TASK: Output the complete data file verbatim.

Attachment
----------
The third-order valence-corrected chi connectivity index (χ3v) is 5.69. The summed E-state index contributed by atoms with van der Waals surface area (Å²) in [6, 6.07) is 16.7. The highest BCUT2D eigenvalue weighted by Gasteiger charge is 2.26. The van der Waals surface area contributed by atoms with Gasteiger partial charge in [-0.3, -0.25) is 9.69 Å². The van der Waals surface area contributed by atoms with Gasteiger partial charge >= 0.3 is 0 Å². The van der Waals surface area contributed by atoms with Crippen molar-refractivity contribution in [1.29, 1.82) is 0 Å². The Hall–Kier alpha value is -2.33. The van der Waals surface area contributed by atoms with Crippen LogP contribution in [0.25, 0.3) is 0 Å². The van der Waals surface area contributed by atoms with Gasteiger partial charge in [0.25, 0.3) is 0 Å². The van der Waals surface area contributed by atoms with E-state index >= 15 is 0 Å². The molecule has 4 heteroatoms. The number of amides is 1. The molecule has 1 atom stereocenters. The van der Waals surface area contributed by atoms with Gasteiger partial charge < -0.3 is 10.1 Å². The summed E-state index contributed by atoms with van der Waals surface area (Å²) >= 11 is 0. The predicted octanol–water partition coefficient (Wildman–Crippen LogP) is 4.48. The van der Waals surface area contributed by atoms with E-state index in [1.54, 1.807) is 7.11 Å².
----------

The third-order valence-corrected chi connectivity index (χ3v) is 5.69. The summed E-state index contributed by atoms with van der Waals surface area (Å²) in [6, 6.07) is 16.7. The highest BCUT2D eigenvalue weighted by Gasteiger charge is 2.26. The van der Waals surface area contributed by atoms with Gasteiger partial charge in [-0.3, -0.25) is 9.69 Å². The van der Waals surface area contributed by atoms with Gasteiger partial charge >= 0.3 is 0 Å². The van der Waals surface area contributed by atoms with Crippen molar-refractivity contribution in [1.29, 1.82) is 0 Å². The Hall–Kier alpha value is -2.33. The van der Waals surface area contributed by atoms with Crippen LogP contribution in [0.25, 0.3) is 0 Å². The van der Waals surface area contributed by atoms with Gasteiger partial charge in [0.25, 0.3) is 0 Å². The van der Waals surface area contributed by atoms with E-state index >= 15 is 0 Å². The molecule has 4 heteroatoms. The number of amides is 1. The molecule has 1 atom stereocenters. The van der Waals surface area contributed by atoms with Gasteiger partial charge < -0.3 is 10.1 Å². The summed E-state index contributed by atoms with van der Waals surface area (Å²) >= 11 is 0. The predicted octanol–water partition coefficient (Wildman–Crippen LogP) is 4.48. The van der Waals surface area contributed by atoms with E-state index in [1.54, 1.807) is 7.11 Å².